In the statement Burton and Walsh argue the order allows tribal police to investigate activities of non-tribal members on land and in their homes within the reservation.

“This is a significant change for many residents and businesses that have, for over a century, been living with the shared understanding that their land was not an Indian reservation,” they stated.

But in January, the band’s solicitor general, Caleb Dogeagle, told MPR News that not much will change for non-tribal members.

“There’s not any additional risk or anything to fear from the Mille Lacs Band or our tribal police department,” he said. “We’re here to protect everybody, regardless of their status as a band member or a non-member.”

For Whitcomb, it comes down to who supports the county in the dispute—and he says that’s no one. The federal government’s position is the reservation still exists, and Gov. Tim Walz’s administration has backed that.

“We don’t have any allies in this fight,” Whitcomb said. “The state’s not supporting us. The federal government’s not supporting us. And now, they’re losing support among citizens in this county.”

Financial toll

The legal costs are putting a financial strain on the county’s budget—its annual tax levy went up 9.5 percent this year. Officials cited attorney’s fees as one factor.

According to the U.S. Census Bureau, Mille Lacs County had about 26,800 residents in 2021 and a median household income of about $62,000, well below the state average.

Some Republican state lawmakers who represent the area have introduced bills that would require the state attorney general to reimburse Mille Lacs County $7.8 million for the legal fees.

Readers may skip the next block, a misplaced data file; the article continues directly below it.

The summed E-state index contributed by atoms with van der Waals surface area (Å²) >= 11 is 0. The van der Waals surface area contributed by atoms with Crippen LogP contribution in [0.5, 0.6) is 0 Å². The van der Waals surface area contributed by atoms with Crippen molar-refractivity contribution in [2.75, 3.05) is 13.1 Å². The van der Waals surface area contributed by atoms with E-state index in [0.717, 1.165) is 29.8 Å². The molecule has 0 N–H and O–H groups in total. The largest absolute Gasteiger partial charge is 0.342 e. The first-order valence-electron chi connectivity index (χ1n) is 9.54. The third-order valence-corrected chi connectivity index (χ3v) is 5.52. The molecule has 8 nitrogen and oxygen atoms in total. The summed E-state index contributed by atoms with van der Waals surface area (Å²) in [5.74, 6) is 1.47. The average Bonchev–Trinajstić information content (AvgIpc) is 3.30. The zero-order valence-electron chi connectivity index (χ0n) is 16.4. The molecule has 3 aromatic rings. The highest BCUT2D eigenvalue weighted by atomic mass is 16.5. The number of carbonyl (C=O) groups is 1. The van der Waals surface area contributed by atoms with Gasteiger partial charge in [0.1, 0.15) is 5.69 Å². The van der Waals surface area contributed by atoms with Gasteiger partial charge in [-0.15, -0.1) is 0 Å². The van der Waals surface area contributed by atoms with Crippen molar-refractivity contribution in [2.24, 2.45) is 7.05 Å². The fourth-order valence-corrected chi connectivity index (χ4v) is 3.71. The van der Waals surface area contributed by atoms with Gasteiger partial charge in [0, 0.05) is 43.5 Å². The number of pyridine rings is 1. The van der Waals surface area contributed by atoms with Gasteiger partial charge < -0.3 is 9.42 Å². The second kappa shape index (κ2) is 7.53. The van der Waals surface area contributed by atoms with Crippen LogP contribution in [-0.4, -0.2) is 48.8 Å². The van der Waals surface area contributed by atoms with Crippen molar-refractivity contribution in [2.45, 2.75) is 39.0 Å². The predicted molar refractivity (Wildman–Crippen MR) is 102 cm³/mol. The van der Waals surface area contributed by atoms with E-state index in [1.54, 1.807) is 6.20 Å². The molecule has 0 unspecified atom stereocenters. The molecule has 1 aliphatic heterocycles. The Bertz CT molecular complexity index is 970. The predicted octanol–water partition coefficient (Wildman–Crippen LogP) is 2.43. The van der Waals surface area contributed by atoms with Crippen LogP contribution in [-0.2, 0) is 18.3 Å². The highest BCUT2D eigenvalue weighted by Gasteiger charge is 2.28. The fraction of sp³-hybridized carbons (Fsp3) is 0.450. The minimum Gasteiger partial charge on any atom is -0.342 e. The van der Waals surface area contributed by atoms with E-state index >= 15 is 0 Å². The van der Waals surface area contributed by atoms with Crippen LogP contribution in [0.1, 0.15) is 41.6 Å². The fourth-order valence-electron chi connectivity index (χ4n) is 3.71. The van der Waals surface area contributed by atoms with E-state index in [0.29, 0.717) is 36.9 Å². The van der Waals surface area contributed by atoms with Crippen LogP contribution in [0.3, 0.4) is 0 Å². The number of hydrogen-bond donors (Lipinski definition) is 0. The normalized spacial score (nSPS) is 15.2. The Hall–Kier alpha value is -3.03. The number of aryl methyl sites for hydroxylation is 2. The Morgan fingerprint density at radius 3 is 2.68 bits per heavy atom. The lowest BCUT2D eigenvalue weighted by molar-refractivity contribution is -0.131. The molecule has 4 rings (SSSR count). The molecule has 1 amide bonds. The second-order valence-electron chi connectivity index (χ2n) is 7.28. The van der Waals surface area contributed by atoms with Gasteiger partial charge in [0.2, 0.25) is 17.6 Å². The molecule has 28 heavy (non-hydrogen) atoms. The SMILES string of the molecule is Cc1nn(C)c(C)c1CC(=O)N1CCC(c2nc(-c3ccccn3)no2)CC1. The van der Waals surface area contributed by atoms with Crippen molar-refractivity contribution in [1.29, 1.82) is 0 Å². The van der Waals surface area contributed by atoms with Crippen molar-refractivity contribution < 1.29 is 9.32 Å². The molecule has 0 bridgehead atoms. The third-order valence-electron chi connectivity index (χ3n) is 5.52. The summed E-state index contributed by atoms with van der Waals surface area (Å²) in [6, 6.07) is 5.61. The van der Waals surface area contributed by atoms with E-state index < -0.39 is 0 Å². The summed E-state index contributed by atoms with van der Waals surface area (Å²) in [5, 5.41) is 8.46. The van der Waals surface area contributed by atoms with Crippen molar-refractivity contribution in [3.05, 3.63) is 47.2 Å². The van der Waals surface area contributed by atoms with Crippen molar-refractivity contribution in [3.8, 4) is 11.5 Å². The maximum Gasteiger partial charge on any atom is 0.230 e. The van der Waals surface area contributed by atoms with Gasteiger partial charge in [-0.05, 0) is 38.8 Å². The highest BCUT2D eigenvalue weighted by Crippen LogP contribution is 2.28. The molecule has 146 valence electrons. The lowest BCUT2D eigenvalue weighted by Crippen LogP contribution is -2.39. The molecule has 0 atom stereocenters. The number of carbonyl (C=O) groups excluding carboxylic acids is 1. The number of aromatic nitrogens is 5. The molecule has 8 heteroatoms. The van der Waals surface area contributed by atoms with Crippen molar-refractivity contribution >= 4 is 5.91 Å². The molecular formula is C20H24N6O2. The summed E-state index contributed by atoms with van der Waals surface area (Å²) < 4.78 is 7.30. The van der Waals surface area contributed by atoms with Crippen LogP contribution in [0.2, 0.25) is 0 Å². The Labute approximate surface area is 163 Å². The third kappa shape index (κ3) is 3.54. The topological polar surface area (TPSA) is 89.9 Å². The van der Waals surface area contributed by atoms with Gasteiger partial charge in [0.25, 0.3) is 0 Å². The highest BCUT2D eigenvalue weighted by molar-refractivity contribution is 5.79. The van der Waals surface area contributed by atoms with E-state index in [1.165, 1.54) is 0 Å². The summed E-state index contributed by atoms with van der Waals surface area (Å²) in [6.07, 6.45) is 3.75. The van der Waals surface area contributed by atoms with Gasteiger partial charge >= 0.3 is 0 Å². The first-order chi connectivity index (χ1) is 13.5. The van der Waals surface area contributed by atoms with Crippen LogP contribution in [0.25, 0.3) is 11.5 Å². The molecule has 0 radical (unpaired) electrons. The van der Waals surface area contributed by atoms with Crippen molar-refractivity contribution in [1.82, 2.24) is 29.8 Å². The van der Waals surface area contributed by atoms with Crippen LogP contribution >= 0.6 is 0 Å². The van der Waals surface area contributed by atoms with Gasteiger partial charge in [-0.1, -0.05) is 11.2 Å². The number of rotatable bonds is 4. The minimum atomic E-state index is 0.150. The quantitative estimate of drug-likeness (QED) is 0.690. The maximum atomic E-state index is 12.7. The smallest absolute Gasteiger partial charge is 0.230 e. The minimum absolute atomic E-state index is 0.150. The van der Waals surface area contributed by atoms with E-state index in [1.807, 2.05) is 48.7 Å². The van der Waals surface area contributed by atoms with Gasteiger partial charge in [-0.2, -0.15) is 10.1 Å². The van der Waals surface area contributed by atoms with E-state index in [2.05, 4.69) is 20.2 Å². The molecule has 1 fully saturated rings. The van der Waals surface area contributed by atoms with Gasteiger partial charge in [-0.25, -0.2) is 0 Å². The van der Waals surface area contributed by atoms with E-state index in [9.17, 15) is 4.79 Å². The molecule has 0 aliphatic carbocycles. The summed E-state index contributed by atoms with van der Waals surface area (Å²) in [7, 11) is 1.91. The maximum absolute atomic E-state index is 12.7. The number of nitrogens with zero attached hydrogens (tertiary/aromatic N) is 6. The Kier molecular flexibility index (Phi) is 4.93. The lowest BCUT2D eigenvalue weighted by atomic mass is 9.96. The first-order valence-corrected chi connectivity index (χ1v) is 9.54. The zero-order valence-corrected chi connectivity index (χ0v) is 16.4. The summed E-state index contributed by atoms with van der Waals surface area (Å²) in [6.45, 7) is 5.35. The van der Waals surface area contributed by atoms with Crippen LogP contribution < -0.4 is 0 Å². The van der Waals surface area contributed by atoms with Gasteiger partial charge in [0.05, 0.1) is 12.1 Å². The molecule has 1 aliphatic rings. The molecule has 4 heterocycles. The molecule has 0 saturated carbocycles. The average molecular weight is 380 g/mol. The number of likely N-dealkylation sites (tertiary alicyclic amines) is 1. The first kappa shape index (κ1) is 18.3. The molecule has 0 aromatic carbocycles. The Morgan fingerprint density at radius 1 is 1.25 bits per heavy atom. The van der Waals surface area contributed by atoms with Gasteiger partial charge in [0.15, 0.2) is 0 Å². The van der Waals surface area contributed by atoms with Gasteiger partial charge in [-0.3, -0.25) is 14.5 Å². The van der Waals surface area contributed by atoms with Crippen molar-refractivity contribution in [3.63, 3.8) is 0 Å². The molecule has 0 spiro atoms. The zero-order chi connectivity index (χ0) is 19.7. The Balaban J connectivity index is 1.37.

They say the higher costs are the result of Governor Walz and Attorney General Keith Ellison reversing the state’s longstanding position on the reservation question, and they say the county shouldn’t have to bear the full cost.

“The crushing litigation costs that are being forced upon the property taxpayers of Mille Lacs County are unacceptable,” stated one of the bill’s authors, Representative Isaac Schultz, R-Elmdale Township, in a news release.

The attorney general’s office said it did not have a comment on the proposal. Other bills introduced this session would reimburse Mille Lacs County from the state’s general fund.

Hayes said the county supports the efforts seeking reimbursement, because tribal matters are typically handled by larger bodies of government. And he said the federal decision could have implications well beyond Mille Lacs County’s borders.

Other impacts

Whitcomb said he believes some Mille Lacs County officials want to appeal the case all the way to the U.S. Supreme Court. 

He said he’s concerned that the ongoing lawsuit and higher property taxes will make it difficult for the county to hire and retain staff and attract businesses.

“This thing is spilling over into a lot of different areas, not just what’s happening in the courts,” he said. “It affects our relationship with the tribe, it affects our relationships with our own citizens, and affects people that work for us.”

Kirsti Marohn is a reporter in MPR News' Collegeville, Minn., bureau.